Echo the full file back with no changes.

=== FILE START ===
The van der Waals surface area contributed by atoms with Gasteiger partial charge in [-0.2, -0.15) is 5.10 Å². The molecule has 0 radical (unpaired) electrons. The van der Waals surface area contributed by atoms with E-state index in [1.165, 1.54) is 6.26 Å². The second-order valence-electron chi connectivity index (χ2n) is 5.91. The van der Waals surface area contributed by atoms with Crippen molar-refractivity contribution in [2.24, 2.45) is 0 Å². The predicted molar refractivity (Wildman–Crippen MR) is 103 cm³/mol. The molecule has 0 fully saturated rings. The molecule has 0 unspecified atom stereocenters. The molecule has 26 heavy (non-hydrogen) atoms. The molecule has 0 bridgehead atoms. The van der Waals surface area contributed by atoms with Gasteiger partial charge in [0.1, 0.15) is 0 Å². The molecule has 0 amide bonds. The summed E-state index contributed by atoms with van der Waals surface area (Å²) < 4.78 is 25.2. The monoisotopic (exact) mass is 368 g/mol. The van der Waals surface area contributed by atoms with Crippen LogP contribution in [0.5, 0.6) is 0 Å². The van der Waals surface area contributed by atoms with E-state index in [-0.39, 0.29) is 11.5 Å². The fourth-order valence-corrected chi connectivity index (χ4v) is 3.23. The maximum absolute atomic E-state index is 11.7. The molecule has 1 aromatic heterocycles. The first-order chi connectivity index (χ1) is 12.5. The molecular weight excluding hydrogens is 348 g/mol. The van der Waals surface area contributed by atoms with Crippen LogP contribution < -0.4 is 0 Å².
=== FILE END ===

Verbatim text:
The van der Waals surface area contributed by atoms with Gasteiger partial charge in [-0.2, -0.15) is 5.10 Å². The molecule has 0 radical (unpaired) electrons. The van der Waals surface area contributed by atoms with E-state index in [1.165, 1.54) is 6.26 Å². The second-order valence-electron chi connectivity index (χ2n) is 5.91. The van der Waals surface area contributed by atoms with Crippen molar-refractivity contribution in [2.24, 2.45) is 0 Å². The predicted molar refractivity (Wildman–Crippen MR) is 103 cm³/mol. The molecule has 0 fully saturated rings. The molecule has 0 unspecified atom stereocenters. The molecule has 26 heavy (non-hydrogen) atoms. The molecule has 0 bridgehead atoms. The van der Waals surface area contributed by atoms with Gasteiger partial charge in [0.1, 0.15) is 0 Å². The molecule has 0 amide bonds. The summed E-state index contributed by atoms with van der Waals surface area (Å²) < 4.78 is 25.2. The monoisotopic (exact) mass is 368 g/mol. The van der Waals surface area contributed by atoms with Crippen LogP contribution in [0.5, 0.6) is 0 Å². The van der Waals surface area contributed by atoms with E-state index in [-0.39, 0.29) is 11.5 Å². The fourth-order valence-corrected chi connectivity index (χ4v) is 3.23. The maximum absolute atomic E-state index is 11.7. The molecule has 1 aromatic heterocycles. The first-order chi connectivity index (χ1) is 12.5. The molecular weight excluding hydrogens is 348 g/mol. The van der Waals surface area contributed by atoms with Crippen LogP contribution < -0.4 is 0 Å².